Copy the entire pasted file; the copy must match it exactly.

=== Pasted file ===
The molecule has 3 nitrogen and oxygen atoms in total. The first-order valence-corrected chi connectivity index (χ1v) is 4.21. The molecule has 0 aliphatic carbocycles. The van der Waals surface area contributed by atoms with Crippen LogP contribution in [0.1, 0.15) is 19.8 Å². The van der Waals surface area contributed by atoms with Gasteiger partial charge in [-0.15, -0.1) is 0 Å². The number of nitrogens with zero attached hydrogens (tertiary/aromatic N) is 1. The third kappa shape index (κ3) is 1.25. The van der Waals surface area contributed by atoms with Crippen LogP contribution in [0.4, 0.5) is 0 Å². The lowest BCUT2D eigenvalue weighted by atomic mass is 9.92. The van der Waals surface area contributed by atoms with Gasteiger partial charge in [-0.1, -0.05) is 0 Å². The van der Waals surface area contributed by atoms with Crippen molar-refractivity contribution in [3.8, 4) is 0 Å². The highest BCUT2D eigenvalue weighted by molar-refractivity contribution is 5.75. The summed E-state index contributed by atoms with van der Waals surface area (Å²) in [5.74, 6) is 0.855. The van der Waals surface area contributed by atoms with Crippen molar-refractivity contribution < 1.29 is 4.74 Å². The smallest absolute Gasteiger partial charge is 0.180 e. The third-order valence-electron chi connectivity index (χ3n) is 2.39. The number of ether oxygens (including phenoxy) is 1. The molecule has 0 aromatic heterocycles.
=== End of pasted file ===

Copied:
The molecule has 3 nitrogen and oxygen atoms in total. The first-order valence-corrected chi connectivity index (χ1v) is 4.21. The molecule has 0 aliphatic carbocycles. The van der Waals surface area contributed by atoms with Crippen LogP contribution in [0.1, 0.15) is 19.8 Å². The van der Waals surface area contributed by atoms with Gasteiger partial charge in [-0.15, -0.1) is 0 Å². The number of nitrogens with zero attached hydrogens (tertiary/aromatic N) is 1. The third kappa shape index (κ3) is 1.25. The van der Waals surface area contributed by atoms with Crippen LogP contribution in [0.4, 0.5) is 0 Å². The lowest BCUT2D eigenvalue weighted by atomic mass is 9.92. The van der Waals surface area contributed by atoms with Gasteiger partial charge in [-0.1, -0.05) is 0 Å². The van der Waals surface area contributed by atoms with Crippen molar-refractivity contribution in [3.8, 4) is 0 Å². The highest BCUT2D eigenvalue weighted by molar-refractivity contribution is 5.75. The summed E-state index contributed by atoms with van der Waals surface area (Å²) in [5.74, 6) is 0.855. The van der Waals surface area contributed by atoms with Crippen molar-refractivity contribution < 1.29 is 4.74 Å². The smallest absolute Gasteiger partial charge is 0.180 e. The third-order valence-electron chi connectivity index (χ3n) is 2.39. The number of ether oxygens (including phenoxy) is 1. The molecule has 0 aromatic heterocycles.